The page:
Haworth Village is located on a hill in Yorkshire and is tucked away amid the breathtaking South Pennines.
It’s hardly surprising that the picturesque location, which has wild and jagged edges and produced English literature’s most famous female writer siblings, the Brontë sisters, has inspired some moving literature works.
However, Haworth offers more than just Wuthering Heights, including a picture-perfect high street and a taste of bygone village life.
Natural features and structures connected to the sisters can be found across Haworth, including the dark, windswept moors outside the city.
The Brontë Country environment is traversed by the heritage Keighley and Worth Valley Railway, which stops at picture-perfect stations that have been untouched for decades.
Therefore, Haworth has a lot going on right now, whether you want to visit cosy pubs, local art, beautiful parks, or take a ride on a steam train.
Things to do in Haworth Village
In west Yorkshire, there are a plethora of possibilities for a day of fun. Haworth should be included in your itinerary if you prefer seeing less well-known and congested locations.
Despite being a little community close to Bradford, Haworth has several wonderful attractions.
Driving to Haworth shouldn’t be a problem for you if this is the case. Stopping at picturesque locations allows you to capture the drive’s romance while also admiring the classic homes you pass.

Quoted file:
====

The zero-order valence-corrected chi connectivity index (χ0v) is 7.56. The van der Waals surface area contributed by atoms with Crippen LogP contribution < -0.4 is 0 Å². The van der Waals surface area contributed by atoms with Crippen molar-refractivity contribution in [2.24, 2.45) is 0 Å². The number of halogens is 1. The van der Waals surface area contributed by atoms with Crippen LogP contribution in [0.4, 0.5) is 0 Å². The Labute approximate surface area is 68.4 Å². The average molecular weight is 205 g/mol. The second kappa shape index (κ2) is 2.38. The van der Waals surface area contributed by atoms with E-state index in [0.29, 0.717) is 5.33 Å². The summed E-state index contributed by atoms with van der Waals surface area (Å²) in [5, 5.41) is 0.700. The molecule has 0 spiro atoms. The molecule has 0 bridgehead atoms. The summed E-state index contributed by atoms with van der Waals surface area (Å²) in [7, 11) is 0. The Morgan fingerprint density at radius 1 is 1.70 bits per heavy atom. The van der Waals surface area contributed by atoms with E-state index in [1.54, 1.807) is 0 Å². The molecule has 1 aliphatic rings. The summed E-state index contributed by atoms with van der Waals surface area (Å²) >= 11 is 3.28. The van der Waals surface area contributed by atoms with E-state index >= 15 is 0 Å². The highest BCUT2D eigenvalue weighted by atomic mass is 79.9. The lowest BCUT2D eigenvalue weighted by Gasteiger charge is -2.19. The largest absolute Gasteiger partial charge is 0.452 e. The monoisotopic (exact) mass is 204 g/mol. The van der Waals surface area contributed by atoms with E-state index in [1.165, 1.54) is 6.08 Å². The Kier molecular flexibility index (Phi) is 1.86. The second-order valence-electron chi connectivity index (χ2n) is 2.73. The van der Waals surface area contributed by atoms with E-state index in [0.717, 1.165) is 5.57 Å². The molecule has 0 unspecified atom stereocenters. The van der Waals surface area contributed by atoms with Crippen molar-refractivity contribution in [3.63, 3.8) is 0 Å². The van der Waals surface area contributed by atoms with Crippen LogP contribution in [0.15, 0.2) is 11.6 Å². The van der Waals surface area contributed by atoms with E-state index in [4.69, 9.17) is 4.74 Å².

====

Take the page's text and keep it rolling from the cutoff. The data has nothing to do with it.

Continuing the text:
Since it is a heritage line, there are numerous places along the route where you can get off, including Oakworth, where the Railway Children was filmed.
1. Brontë Parsonage Museum
In 1893 and 1895, respectively, the Bronte Society and the Bronte Parsonage Museum were founded. Since that time, the various proprietors of Bronte Parsonage have gathered, lent, and purchased authentic papers and objects.
Emily, Charlotte, and Anne Bronte were raised in the Parsonage along with their brother Bramwell and their parents.
Their father presided over local members at Haworth’s church. You may walk in the sisters’ footsteps by visiting the Bronte Parsonage, where some of the most well-known pieces of British literature were first published.
You’ll always find something to surprise you because the collection is so extensive that the room displays are changed throughout the year.
2. Brontë Waterfall
A charming waterfall in a little rocky dale lies just under three miles from Haworth. It is best to see it after a period of severe rain, when, as Charlotte Bronte wrote in 1854, ” is a magnificent stream racing over the rocks.”
The Bronte Bridge, a famous stone bridge over South Dean Beck that was destroyed by flooding in 1989 but rapidly rebuilt, is located at the base of the waterfall, which was a favourite of all three sisters.
3. Central Park
You can continue your stroll through this nine-acre park that was designed in 1929 at the bottom of the main street.
Central Park annually awarded the Green Flag and features a walk winding past well-maintained lawns, shrubberies, and formal flowerbeds are situated on a steep slope with a lovely view of the valley.
The bowling green and tennis courts are from the 1930s, although the original bandstand vanished in the 1970s and was replaced in the 2010s.
4. Keighley and Haworth Railway Station
This five-mile historic railway, which was formerly a part of the Midland Railway and began serving the Worth Valley’s communities and mills in the 1880s, features a station in Haworth.